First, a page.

Massive flooding prompted a state of emergency in Mississippi

The heavy rains and flooding has affected a wide area and prompted a state of emergency in Mississippi.

Historic levels of flooding damaged at least 200 homes near the state capitol of Jackson. Hundreds of people in Mississippi's capital have fled their homes. The Pearl River hit its third-highest level on record Sunday morning at 36.38 feet. Floodwaters lapped at mailboxes, street signs and cars. After the governor declared a state of emergency law enforcement officers went door to door urging people to leave. Residents paddled canoes, kayaks and small fishing boats to check on their houses. "We don't want to lose anyone as we respond to what is expected to be historic flood levels," the governor said. Residents won't be allowed to return home for days, emergency management officials declared.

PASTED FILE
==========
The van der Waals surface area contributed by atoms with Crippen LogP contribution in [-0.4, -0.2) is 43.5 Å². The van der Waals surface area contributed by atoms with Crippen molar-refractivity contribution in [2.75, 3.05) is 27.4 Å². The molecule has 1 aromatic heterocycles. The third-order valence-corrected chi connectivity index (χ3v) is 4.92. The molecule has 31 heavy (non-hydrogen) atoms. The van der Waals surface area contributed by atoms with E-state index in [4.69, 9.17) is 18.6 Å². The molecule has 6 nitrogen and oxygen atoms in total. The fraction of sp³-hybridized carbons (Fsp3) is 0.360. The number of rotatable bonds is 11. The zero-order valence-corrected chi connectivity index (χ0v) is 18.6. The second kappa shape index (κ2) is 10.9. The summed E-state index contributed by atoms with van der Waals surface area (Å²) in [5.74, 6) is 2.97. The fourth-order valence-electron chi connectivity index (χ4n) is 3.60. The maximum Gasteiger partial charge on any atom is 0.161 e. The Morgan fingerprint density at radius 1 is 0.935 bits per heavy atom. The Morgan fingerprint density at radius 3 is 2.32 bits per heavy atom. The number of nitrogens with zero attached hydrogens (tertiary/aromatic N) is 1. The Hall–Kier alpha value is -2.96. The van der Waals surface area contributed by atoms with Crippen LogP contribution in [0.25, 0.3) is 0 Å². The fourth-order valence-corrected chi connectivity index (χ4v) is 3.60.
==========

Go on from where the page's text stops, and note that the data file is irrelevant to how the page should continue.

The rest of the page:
The first two weeks of the month have been extremely wet for the region with a large area seeing more than 175 millimeters (7 inches) of rain. February's rains have been 400 percent of normal. More rain is expected on Tuesday through Wednesday with some areas receiving up to 80mm. Mississippi faces a “precarious situation that can turn at any moment,” Gov. Tate Reeves said Sunday in Jackson. On Saturday night, officials released water from the nearby Barnett Reservoir to control its levels.